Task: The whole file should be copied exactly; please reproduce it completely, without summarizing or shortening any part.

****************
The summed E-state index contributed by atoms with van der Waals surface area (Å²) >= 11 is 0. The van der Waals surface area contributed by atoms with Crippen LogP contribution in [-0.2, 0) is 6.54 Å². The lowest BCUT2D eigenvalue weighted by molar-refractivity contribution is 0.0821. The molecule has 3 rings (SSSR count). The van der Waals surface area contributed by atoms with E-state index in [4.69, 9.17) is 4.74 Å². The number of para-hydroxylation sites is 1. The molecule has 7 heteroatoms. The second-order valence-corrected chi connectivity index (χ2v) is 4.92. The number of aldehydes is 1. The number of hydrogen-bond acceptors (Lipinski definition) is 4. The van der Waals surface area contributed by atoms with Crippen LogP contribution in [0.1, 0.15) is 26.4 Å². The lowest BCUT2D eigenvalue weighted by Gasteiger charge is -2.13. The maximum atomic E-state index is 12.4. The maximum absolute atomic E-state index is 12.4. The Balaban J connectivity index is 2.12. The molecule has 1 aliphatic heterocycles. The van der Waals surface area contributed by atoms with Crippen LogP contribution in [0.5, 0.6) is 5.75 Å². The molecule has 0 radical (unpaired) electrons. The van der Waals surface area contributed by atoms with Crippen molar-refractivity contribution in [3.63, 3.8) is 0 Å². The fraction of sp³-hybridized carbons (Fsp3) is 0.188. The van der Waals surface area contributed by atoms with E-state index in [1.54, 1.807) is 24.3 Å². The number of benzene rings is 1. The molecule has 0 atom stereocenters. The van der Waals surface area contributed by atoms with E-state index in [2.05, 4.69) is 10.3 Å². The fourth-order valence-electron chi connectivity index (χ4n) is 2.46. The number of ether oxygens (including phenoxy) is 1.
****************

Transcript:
The summed E-state index contributed by atoms with van der Waals surface area (Å²) >= 11 is 0. The van der Waals surface area contributed by atoms with Crippen LogP contribution in [-0.2, 0) is 6.54 Å². The lowest BCUT2D eigenvalue weighted by molar-refractivity contribution is 0.0821. The molecule has 3 rings (SSSR count). The van der Waals surface area contributed by atoms with E-state index in [4.69, 9.17) is 4.74 Å². The number of para-hydroxylation sites is 1. The molecule has 7 heteroatoms. The second-order valence-corrected chi connectivity index (χ2v) is 4.92. The number of aldehydes is 1. The number of hydrogen-bond acceptors (Lipinski definition) is 4. The van der Waals surface area contributed by atoms with Crippen LogP contribution in [0.1, 0.15) is 26.4 Å². The lowest BCUT2D eigenvalue weighted by Gasteiger charge is -2.13. The maximum atomic E-state index is 12.4. The maximum absolute atomic E-state index is 12.4. The Balaban J connectivity index is 2.12. The molecule has 1 aliphatic heterocycles. The van der Waals surface area contributed by atoms with Crippen LogP contribution in [0.5, 0.6) is 5.75 Å². The molecule has 0 radical (unpaired) electrons. The van der Waals surface area contributed by atoms with Crippen molar-refractivity contribution in [3.63, 3.8) is 0 Å². The fraction of sp³-hybridized carbons (Fsp3) is 0.188. The van der Waals surface area contributed by atoms with E-state index in [1.54, 1.807) is 24.3 Å². The number of benzene rings is 1. The molecule has 0 atom stereocenters. The van der Waals surface area contributed by atoms with E-state index in [2.05, 4.69) is 10.3 Å². The fourth-order valence-electron chi connectivity index (χ4n) is 2.46. The number of ether oxygens (including phenoxy) is 1.